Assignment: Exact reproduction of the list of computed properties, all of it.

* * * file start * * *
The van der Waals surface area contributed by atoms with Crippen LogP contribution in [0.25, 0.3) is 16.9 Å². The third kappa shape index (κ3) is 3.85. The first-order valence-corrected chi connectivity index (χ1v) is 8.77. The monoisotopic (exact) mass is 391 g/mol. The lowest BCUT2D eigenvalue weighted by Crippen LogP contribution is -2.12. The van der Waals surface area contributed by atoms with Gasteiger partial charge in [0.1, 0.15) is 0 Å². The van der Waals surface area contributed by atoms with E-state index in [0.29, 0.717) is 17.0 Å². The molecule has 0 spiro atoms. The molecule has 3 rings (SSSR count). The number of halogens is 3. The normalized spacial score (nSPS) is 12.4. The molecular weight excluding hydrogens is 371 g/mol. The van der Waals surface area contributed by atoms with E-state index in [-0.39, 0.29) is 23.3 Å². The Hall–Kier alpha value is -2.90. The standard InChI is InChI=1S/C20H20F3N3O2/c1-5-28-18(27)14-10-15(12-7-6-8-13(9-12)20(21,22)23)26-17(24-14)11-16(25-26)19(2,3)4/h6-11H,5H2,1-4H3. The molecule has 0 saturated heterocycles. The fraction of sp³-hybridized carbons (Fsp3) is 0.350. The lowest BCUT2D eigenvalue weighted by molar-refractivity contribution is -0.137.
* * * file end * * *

The van der Waals surface area contributed by atoms with Crippen LogP contribution in [0.25, 0.3) is 16.9 Å². The third kappa shape index (κ3) is 3.85. The first-order valence-corrected chi connectivity index (χ1v) is 8.77. The monoisotopic (exact) mass is 391 g/mol. The lowest BCUT2D eigenvalue weighted by Crippen LogP contribution is -2.12. The van der Waals surface area contributed by atoms with Gasteiger partial charge in [0.1, 0.15) is 0 Å². The van der Waals surface area contributed by atoms with E-state index in [0.29, 0.717) is 17.0 Å². The molecule has 0 spiro atoms. The molecule has 3 rings (SSSR count). The number of halogens is 3. The normalized spacial score (nSPS) is 12.4. The molecular weight excluding hydrogens is 371 g/mol. The van der Waals surface area contributed by atoms with E-state index in [-0.39, 0.29) is 23.3 Å². The Hall–Kier alpha value is -2.90. The standard InChI is InChI=1S/C20H20F3N3O2/c1-5-28-18(27)14-10-15(12-7-6-8-13(9-12)20(21,22)23)26-17(24-14)11-16(25-26)19(2,3)4/h6-11H,5H2,1-4H3. The molecule has 0 saturated heterocycles. The fraction of sp³-hybridized carbons (Fsp3) is 0.350. The lowest BCUT2D eigenvalue weighted by molar-refractivity contribution is -0.137.